One of the biggest problems that social media has today is with the spread of misinformation. To combat this pervasive problem, the BBC has partnered with tech giants Facebook, Twitter, and Google to develop a system to fight disinformation and fake news. The system allows the companies to share information about events or content that may “threaten human life or disrupt democracy.” In the short term, the system promises to limit the propagation of disinformation across these channels.
Additionally, the system will incorporate a media education campaign, shared learning, and information for voting. While details on these parts of the program aren’t public as yet, the BBC believes that it should come on stream shortly. Facebook already has a system in place there it presented fact-checking on news items directly after the details are shared to help users determine which news is fake and which isn’t.
Gearing Up for the 2020 Election
The timing of the announcement comes as no surprise as the 2020 US general election looms shortly. The 2016 general elections were seemingly heavily influenced through the use of analytics. The Cambridge Analytica scandal made social media purveyors look differently at the way they market data. Internet giants have already begun working with intelligence agencies to ensure a repeat of the scandal doesn’t occur this time around. The BBC’s new system helps that by making the media channels more homogeneous in how they present news.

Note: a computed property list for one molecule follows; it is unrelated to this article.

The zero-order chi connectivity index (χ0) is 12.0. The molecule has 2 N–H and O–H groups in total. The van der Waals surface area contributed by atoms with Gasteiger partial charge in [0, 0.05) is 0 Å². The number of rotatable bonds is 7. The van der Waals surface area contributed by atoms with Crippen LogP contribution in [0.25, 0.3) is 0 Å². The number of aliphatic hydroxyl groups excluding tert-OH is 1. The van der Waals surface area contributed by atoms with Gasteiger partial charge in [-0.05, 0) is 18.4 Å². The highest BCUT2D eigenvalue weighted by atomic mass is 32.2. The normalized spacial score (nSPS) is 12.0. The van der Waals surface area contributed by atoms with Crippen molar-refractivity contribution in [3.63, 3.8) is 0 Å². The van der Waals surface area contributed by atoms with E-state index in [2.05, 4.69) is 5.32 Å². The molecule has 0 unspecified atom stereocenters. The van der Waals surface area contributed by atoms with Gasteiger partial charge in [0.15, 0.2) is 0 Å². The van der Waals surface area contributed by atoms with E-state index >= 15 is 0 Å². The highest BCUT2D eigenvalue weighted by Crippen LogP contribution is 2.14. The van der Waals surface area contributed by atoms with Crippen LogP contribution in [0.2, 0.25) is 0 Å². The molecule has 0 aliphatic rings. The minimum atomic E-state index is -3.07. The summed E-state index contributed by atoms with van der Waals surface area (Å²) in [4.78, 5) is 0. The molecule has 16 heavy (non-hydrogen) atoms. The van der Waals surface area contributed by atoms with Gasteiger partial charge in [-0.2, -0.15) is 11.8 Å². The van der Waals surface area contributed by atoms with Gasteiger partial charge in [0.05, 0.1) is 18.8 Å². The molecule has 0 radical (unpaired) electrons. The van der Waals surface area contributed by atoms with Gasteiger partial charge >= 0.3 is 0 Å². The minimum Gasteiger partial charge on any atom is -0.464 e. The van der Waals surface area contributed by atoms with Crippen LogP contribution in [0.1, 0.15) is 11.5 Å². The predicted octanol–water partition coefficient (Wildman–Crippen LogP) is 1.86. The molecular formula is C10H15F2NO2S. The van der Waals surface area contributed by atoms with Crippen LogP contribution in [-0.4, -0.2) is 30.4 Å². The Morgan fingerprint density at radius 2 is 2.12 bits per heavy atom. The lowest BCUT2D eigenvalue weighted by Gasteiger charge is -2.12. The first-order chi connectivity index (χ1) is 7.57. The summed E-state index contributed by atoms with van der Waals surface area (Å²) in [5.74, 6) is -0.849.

While the BBC is not a US company, their system allows for social media to keep users safe from malicious disinformation campaigns regardless of where in the world those users are. With the recent focus on social media companies and their use and spread of user information, the tech giants may see this new methodology as a way to batten the hatches. By showing that they are taking an active interest in securing their users’ best interests, they might escape further persecution by the current US government.